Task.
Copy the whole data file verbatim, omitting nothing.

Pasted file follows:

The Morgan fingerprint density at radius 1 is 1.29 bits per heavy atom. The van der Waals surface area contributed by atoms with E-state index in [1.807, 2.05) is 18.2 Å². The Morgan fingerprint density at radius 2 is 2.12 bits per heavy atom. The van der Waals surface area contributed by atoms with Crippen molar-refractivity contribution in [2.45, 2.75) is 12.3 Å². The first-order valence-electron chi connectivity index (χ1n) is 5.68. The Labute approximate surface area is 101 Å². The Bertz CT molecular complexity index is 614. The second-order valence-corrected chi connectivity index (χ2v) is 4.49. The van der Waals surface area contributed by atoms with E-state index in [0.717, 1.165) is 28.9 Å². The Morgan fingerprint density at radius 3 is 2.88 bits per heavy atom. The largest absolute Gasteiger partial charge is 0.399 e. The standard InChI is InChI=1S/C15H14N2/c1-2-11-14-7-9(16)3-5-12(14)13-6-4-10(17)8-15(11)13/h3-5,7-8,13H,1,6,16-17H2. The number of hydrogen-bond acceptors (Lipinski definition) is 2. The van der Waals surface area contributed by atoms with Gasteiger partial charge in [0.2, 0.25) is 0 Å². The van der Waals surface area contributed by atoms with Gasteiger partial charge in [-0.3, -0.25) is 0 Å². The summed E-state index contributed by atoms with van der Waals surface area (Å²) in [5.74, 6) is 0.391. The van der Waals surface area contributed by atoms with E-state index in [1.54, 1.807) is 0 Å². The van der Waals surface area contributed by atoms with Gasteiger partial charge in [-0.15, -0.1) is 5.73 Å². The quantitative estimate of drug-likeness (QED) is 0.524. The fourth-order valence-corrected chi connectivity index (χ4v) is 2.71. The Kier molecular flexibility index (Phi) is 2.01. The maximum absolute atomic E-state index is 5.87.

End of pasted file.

The Morgan fingerprint density at radius 1 is 1.29 bits per heavy atom. The van der Waals surface area contributed by atoms with E-state index in [1.807, 2.05) is 18.2 Å². The Morgan fingerprint density at radius 2 is 2.12 bits per heavy atom. The van der Waals surface area contributed by atoms with Crippen molar-refractivity contribution in [2.45, 2.75) is 12.3 Å². The first-order valence-electron chi connectivity index (χ1n) is 5.68. The Labute approximate surface area is 101 Å². The Bertz CT molecular complexity index is 614. The second-order valence-corrected chi connectivity index (χ2v) is 4.49. The van der Waals surface area contributed by atoms with E-state index in [0.717, 1.165) is 28.9 Å². The Morgan fingerprint density at radius 3 is 2.88 bits per heavy atom. The largest absolute Gasteiger partial charge is 0.399 e. The standard InChI is InChI=1S/C15H14N2/c1-2-11-14-7-9(16)3-5-12(14)13-6-4-10(17)8-15(11)13/h3-5,7-8,13H,1,6,16-17H2. The number of hydrogen-bond acceptors (Lipinski definition) is 2. The van der Waals surface area contributed by atoms with Gasteiger partial charge in [0.2, 0.25) is 0 Å². The van der Waals surface area contributed by atoms with Gasteiger partial charge in [-0.3, -0.25) is 0 Å². The summed E-state index contributed by atoms with van der Waals surface area (Å²) in [5.74, 6) is 0.391. The van der Waals surface area contributed by atoms with E-state index in [1.54, 1.807) is 0 Å². The van der Waals surface area contributed by atoms with Gasteiger partial charge in [-0.15, -0.1) is 5.73 Å². The quantitative estimate of drug-likeness (QED) is 0.524. The fourth-order valence-corrected chi connectivity index (χ4v) is 2.71. The Kier molecular flexibility index (Phi) is 2.01. The maximum absolute atomic E-state index is 5.87.